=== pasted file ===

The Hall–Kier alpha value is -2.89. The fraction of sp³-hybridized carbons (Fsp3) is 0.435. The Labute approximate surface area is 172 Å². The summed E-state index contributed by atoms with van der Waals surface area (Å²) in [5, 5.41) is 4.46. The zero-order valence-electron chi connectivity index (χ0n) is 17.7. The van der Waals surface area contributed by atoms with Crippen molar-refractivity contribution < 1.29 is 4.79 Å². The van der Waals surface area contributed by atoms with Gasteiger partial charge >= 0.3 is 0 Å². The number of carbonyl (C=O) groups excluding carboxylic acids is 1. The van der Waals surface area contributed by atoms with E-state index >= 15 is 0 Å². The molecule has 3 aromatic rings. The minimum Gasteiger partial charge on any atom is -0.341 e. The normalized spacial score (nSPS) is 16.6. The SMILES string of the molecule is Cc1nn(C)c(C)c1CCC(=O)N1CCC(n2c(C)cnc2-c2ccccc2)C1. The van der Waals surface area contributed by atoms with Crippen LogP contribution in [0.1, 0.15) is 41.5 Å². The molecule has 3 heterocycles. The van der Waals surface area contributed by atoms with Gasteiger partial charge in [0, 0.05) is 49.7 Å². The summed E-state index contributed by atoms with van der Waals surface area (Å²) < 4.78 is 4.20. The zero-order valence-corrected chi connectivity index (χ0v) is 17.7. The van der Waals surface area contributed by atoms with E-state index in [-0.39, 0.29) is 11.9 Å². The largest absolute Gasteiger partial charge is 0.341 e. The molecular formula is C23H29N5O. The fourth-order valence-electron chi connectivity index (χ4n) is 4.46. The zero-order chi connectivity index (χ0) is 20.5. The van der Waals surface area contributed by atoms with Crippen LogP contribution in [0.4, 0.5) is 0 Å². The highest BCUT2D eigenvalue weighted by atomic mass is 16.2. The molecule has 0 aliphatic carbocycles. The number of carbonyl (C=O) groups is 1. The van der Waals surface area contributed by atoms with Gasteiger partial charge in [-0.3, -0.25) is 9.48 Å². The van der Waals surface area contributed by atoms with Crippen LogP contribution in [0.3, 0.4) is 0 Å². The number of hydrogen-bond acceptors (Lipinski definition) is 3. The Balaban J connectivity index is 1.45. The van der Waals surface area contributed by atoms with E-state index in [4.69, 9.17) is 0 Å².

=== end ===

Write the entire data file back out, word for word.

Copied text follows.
The Hall–Kier alpha value is -2.89. The fraction of sp³-hybridized carbons (Fsp3) is 0.435. The Labute approximate surface area is 172 Å². The summed E-state index contributed by atoms with van der Waals surface area (Å²) in [5, 5.41) is 4.46. The zero-order valence-electron chi connectivity index (χ0n) is 17.7. The van der Waals surface area contributed by atoms with Crippen molar-refractivity contribution < 1.29 is 4.79 Å². The van der Waals surface area contributed by atoms with Gasteiger partial charge >= 0.3 is 0 Å². The number of carbonyl (C=O) groups excluding carboxylic acids is 1. The van der Waals surface area contributed by atoms with E-state index >= 15 is 0 Å². The molecule has 3 aromatic rings. The minimum Gasteiger partial charge on any atom is -0.341 e. The normalized spacial score (nSPS) is 16.6. The SMILES string of the molecule is Cc1nn(C)c(C)c1CCC(=O)N1CCC(n2c(C)cnc2-c2ccccc2)C1. The van der Waals surface area contributed by atoms with Crippen LogP contribution in [0.1, 0.15) is 41.5 Å². The molecule has 3 heterocycles. The van der Waals surface area contributed by atoms with Gasteiger partial charge in [0, 0.05) is 49.7 Å². The summed E-state index contributed by atoms with van der Waals surface area (Å²) < 4.78 is 4.20. The zero-order valence-corrected chi connectivity index (χ0v) is 17.7. The van der Waals surface area contributed by atoms with E-state index in [-0.39, 0.29) is 11.9 Å². The largest absolute Gasteiger partial charge is 0.341 e. The molecular formula is C23H29N5O. The fourth-order valence-electron chi connectivity index (χ4n) is 4.46. The zero-order chi connectivity index (χ0) is 20.5. The van der Waals surface area contributed by atoms with Crippen LogP contribution in [0.4, 0.5) is 0 Å². The highest BCUT2D eigenvalue weighted by atomic mass is 16.2. The molecule has 0 aliphatic carbocycles. The number of carbonyl (C=O) groups is 1. The van der Waals surface area contributed by atoms with Gasteiger partial charge in [-0.3, -0.25) is 9.48 Å². The van der Waals surface area contributed by atoms with Crippen LogP contribution in [0.3, 0.4) is 0 Å². The number of hydrogen-bond acceptors (Lipinski definition) is 3. The Balaban J connectivity index is 1.45. The van der Waals surface area contributed by atoms with E-state index in [4.69, 9.17) is 0 Å².